Written by: Dylan Tarr
Last Saturday volunteers helped clean up our waterways during the annual Mayors’ Grand River Cleanup. A day of environmental action might leave some of us wondering what we can do year round to promote a cleaner and healthier watershed. The answer lies in an often forgotten piece of infrastructure: storm drains or basins.
While the lowly storm drain tucked away on every neighborhood corner is the ultimate home for many a lost baseball, r.c. car, and the occasional Stephen King character, they’re also a safety concern and the first step in funnelling rain and stormwater into the Grand River.
Storm drains are an imperfect solution when it comes to capturing and integrating rainwater back into the watershed. Ideally, the majority of rainwater would land on green infrastructure like green roofs and live walls, rain gardens and barrels and permeable pavers. Instead, when rainwater lands on concrete and other impermeable surfaces it runs off and makes its downward trek along curbsides past lawns, sidewalks and roadways, picking up whatever lies in its path and often clogging storm drains and creating ponding.
Ponding is just what it sounds like. When runoff brings enough debris into a storm drain to clog the drain, water backs up and creates a pond around the storm drain. From street to river it only takes about 15 minutes for rainwater to flow into our waterways. 15 minutes is less time than it takes to watch an episode of whichever true-crime show you’re addicted to at the moment, how can we ever expect to curb ponding with such fast moving water? Well it’s easier than you think and only takes a few minutes.
Ponding and the safety hazards it entails is can be prevented by simply cleaning up areas around storm drains. When debris and trash from around storm drains is bagged and removed it eliminates the chance of your neighborhood storm drain turning into a sixth Great Lake.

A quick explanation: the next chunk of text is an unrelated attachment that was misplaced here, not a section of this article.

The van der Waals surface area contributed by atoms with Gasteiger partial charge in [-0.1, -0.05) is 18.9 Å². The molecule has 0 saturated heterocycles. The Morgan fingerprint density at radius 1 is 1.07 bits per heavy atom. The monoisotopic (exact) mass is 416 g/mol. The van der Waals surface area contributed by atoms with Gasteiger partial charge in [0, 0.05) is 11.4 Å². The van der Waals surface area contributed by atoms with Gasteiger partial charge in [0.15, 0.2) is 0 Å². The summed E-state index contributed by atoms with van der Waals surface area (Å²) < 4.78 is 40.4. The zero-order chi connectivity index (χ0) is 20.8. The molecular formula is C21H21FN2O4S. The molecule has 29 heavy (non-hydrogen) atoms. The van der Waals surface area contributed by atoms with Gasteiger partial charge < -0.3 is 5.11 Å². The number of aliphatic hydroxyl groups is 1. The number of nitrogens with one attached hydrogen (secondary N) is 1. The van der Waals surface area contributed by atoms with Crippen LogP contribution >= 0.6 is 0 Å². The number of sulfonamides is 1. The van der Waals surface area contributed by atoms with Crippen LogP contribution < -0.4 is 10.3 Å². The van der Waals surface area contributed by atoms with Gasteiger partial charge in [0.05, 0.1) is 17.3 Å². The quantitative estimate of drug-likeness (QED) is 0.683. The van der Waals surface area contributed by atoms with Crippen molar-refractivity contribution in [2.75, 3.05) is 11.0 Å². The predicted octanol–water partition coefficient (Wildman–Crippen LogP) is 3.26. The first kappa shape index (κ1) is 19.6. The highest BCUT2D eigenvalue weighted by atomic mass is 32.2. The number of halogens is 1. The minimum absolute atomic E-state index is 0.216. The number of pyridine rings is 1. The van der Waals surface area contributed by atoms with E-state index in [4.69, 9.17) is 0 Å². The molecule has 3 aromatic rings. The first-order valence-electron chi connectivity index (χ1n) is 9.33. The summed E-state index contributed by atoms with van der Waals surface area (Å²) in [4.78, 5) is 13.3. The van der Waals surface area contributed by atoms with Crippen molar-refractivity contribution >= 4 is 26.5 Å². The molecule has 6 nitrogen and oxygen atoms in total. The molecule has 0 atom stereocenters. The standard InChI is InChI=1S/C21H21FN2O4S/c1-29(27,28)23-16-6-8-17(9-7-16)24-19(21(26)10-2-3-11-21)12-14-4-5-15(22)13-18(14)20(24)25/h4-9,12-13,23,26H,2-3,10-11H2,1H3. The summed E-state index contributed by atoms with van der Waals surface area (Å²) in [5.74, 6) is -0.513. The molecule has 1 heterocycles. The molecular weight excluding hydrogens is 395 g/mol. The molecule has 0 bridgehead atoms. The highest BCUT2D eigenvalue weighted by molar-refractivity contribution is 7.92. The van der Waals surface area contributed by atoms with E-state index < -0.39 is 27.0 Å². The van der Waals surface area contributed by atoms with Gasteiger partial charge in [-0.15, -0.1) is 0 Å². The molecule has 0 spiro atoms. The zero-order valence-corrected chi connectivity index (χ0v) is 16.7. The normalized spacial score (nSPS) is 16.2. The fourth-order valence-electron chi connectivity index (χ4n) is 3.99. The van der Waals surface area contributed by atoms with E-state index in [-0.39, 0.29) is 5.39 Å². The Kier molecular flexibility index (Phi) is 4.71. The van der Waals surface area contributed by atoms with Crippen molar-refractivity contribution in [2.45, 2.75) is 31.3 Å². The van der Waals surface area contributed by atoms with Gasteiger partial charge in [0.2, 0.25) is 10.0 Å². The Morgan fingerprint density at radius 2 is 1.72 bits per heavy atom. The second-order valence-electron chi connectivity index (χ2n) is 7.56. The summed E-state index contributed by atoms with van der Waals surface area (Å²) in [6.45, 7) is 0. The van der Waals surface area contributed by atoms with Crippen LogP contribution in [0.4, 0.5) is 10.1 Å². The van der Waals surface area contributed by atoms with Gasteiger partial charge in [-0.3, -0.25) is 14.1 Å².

If you find that a few minutes of vigilante storm drain clean up a day isn’t enough watershed responsibility, the City of Grand Rapids offers an Adopt a Basin Buddy program, wherein you or a group of friends can adopt, care for and name a storm drain in your area. Acting as a gatekeeper to the Grand River is probably the most rewarding aspect of the program but naming your storm drain has to be a close second. Draino McDrainface, Ye Old Dirty Basin, Clogged and Clogger Jr. grace an interactive map of the City’s adopted storm drains, offering an endearing, if not slightly hilarious, human relationship with our city’s drains.
WMEAC encourages you to grab your friends, family, neighbors and any willing participant you can muster to clean up debris and trash near your neighborhood’s storm drains, and make sure to let us know how many bags you and your crew keep out of the Grand River. Whether it be helping your neighborhood, your environment, your town, or just the chance to get your goofy drain name officially registered with local government, together we can extend the impact of the Mayors’ Grand River Cleanup from one day to a year-round initiative.
Cover image from Wiki Commons
Additional photos and graphics from City of Grand Rapids Environmental Services